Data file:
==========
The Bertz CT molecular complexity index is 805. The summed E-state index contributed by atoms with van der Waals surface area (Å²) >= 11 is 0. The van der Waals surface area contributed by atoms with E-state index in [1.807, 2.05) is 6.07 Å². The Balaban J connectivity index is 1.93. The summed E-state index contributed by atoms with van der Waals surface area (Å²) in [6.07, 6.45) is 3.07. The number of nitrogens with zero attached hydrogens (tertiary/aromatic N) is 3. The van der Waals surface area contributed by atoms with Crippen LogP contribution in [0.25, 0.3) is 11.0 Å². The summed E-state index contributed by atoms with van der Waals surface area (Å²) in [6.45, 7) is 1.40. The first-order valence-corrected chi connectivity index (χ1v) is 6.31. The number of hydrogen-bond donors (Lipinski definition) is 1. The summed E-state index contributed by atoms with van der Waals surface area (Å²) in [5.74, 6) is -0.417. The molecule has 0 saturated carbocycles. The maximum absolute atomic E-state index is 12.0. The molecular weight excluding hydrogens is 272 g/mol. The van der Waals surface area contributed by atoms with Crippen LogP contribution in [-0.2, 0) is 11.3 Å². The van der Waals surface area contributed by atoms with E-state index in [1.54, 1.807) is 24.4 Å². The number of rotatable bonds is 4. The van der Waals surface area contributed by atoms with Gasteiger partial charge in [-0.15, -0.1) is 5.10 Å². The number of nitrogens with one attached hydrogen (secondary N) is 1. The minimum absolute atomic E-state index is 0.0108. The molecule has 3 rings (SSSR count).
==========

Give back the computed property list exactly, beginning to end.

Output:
The Bertz CT molecular complexity index is 805. The summed E-state index contributed by atoms with van der Waals surface area (Å²) >= 11 is 0. The van der Waals surface area contributed by atoms with E-state index in [1.807, 2.05) is 6.07 Å². The Balaban J connectivity index is 1.93. The summed E-state index contributed by atoms with van der Waals surface area (Å²) in [6.07, 6.45) is 3.07. The number of nitrogens with zero attached hydrogens (tertiary/aromatic N) is 3. The van der Waals surface area contributed by atoms with Crippen LogP contribution in [0.25, 0.3) is 11.0 Å². The summed E-state index contributed by atoms with van der Waals surface area (Å²) in [6.45, 7) is 1.40. The first-order valence-corrected chi connectivity index (χ1v) is 6.31. The number of hydrogen-bond donors (Lipinski definition) is 1. The summed E-state index contributed by atoms with van der Waals surface area (Å²) in [5.74, 6) is -0.417. The molecule has 0 saturated carbocycles. The maximum absolute atomic E-state index is 12.0. The molecular weight excluding hydrogens is 272 g/mol. The van der Waals surface area contributed by atoms with Crippen LogP contribution in [-0.2, 0) is 11.3 Å². The van der Waals surface area contributed by atoms with E-state index in [1.54, 1.807) is 24.4 Å². The number of rotatable bonds is 4. The van der Waals surface area contributed by atoms with Gasteiger partial charge in [-0.15, -0.1) is 5.10 Å². The number of nitrogens with one attached hydrogen (secondary N) is 1. The minimum absolute atomic E-state index is 0.0108. The molecule has 3 rings (SSSR count).